SSU Forum with Professor Shuhei Kurizaki and Professor Taehee Whang

Date: Wednesday, January 8, 2014, 10:30-12:00
Venue: Conference Room, 3rd Floor, Ito International Research Center
Subject: “International Crises and Political Costs: Structural Estimation of the Audience Cost Model”
Lecture: Shuhei Kurizaki (Associate Professor of School of Political Science and Economics, Waseda University)
Taehee Whang (Associate Professor of Division of International Studies, Korea University)
Language: English
Hosted by: Security Studies Unit, Policy Alternatives Research Institute, the University of Tokyo

The Security Studies Unit of the PARI was delighted to host a talk delivered by Professor Shuhei Kurizaki of the School of Political Science and Economics, Waseda University, and Professor Taehee Whang of the Division of International Studies, Korea University. The talk was chaired by Professor Keisuke Iida of the University of Tokyo, senior member of the SSU.

Professor Kurizaki and Professor Whang illustrated a paper entitled “Detecting Audience Costs in International Disputes”, which emerges out of a long term cooperation and a shared interest on the subject of audience costs in the context of decision making process quantitative analysis in international political crises. The proposed paper starts from considering the existing literature on the point of audience costs (ACs) as first theorised for international political decisions by James Fearon in 19941. The debate around ACs has developed in several directions with attempts to tackle several descriptive and explanatory gaps, which pertain to the theoretical domain (absence of consensus on microfoundations)2 as well as to the empirical domain (conclusive empirical evidence has not been presented yet)3.

Kurizaki and Whang’s study proposes the establishment of an empirical foundation of the AC model by attempting to demonstrate the existence of ACs using observational data. It also determines the correlation of AC with the degree of democraticness of the states involved, and the magnitude of AC, which is found to be comparable to the war costs. The paper illustrates how the effect of AC in relation to the coercion of the political adversary is both statistically and substantively significant. Finally, it argues that the effect of AC on belief-updating is statistically significant, but not sizable4.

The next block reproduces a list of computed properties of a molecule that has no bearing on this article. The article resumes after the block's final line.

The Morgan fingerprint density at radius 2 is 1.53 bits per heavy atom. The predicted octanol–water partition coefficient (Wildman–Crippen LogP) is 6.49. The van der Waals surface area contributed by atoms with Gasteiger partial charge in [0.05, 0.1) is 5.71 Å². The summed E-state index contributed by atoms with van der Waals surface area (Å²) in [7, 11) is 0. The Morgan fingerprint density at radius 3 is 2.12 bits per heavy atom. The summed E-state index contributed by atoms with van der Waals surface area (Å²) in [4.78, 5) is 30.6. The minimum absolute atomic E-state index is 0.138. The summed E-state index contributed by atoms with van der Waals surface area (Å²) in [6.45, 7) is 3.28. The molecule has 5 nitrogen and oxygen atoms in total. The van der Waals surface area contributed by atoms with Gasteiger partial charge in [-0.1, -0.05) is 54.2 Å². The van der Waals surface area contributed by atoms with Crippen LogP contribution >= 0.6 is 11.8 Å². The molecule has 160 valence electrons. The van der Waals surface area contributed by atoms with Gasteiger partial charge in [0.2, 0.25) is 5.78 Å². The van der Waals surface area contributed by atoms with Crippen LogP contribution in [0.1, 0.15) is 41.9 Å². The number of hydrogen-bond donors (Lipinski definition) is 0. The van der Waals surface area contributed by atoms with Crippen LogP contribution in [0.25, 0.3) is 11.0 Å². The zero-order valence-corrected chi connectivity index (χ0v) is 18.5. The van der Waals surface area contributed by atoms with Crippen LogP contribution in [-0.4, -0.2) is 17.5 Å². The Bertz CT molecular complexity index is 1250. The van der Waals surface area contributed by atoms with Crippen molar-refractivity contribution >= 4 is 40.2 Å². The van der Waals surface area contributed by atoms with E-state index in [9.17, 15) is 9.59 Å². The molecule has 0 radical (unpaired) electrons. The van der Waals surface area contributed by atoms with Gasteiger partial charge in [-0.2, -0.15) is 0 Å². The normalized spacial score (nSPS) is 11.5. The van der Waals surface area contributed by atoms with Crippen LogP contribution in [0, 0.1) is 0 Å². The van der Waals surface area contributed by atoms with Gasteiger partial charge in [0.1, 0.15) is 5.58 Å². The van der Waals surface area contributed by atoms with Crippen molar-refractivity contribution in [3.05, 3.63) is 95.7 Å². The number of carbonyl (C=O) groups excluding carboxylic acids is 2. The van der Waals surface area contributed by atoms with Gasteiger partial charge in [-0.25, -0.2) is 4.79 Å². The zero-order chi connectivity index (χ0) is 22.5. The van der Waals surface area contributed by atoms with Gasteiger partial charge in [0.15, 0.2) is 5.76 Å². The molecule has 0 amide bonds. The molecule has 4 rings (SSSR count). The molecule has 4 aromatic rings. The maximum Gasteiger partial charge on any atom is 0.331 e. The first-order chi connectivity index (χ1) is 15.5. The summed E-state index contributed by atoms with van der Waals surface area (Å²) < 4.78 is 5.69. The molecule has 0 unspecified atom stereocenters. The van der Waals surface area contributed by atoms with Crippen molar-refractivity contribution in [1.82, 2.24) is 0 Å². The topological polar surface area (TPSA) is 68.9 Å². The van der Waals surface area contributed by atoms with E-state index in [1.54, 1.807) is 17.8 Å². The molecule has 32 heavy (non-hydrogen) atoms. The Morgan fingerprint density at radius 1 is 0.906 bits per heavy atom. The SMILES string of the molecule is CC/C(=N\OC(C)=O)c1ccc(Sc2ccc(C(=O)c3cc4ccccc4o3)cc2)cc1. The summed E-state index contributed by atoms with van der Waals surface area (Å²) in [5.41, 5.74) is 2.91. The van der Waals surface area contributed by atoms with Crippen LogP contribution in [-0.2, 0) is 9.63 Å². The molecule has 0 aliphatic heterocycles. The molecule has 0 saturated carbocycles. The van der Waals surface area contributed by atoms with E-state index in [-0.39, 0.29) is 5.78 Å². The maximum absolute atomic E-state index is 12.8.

The successive Q&A session has developed largely with a focus on the methodological assumptions of the proposed research, and further on the compatibility of the data set used for the empirical part (international political crises in the 1919-1939 period) with possible broader claims including current and future international political disputes. The authors have clarified that in many ways their project has been developing as a heuristic tool and as the exploration of a topic which is still largely uncharted. While it does not contain immediate explanatory ambitions of real political situations, left alone of causal mechanisms on the decision of going to war, the paper tries to clarify the relations between different variables by proposing a more comprehensive model than those to be found in the existing literature.


  1. In a paper entitled "Domestic Political Audiences and the Escalation of International Disputes" ( James Fearon defines audience costs as the real or prospected negative variation in terms of approval rating which affects a leadership as a consequence of decisions taken during an international crisis. In the "war of nerves" which characterises an international environment on the brink of war, real or perceived audience costs with relation to various possible courses of action (back off, attack, escalate) can determine which option a government will eventually choose.
  2. “Microfoundations” refers here to the development of a mathematical description of audience costs’ change in relation to a number of variables. Such description is grounded in microeconomics, hence the name.
  3. Alongside a better macroeconomic clarification of how audience costs vary in relation to several variables, a high level of confidence in the scientific validity of the very concept of ACs can be achieved only by some kind of experimental verification. The explanatory gaps researchers intend to fill are therefore not only of theoretical-mathematical nature, but also concern the way in which such theoretical model can, when applied to data from real situations, provide explanation and prediction.
  4. “Sizable” means that the model displays some correlation between ACs and actual decisions taken by political leaders, in excess of standard (statistical) deviation, though remaining unsatisfactorily small to operate as an explanatory device.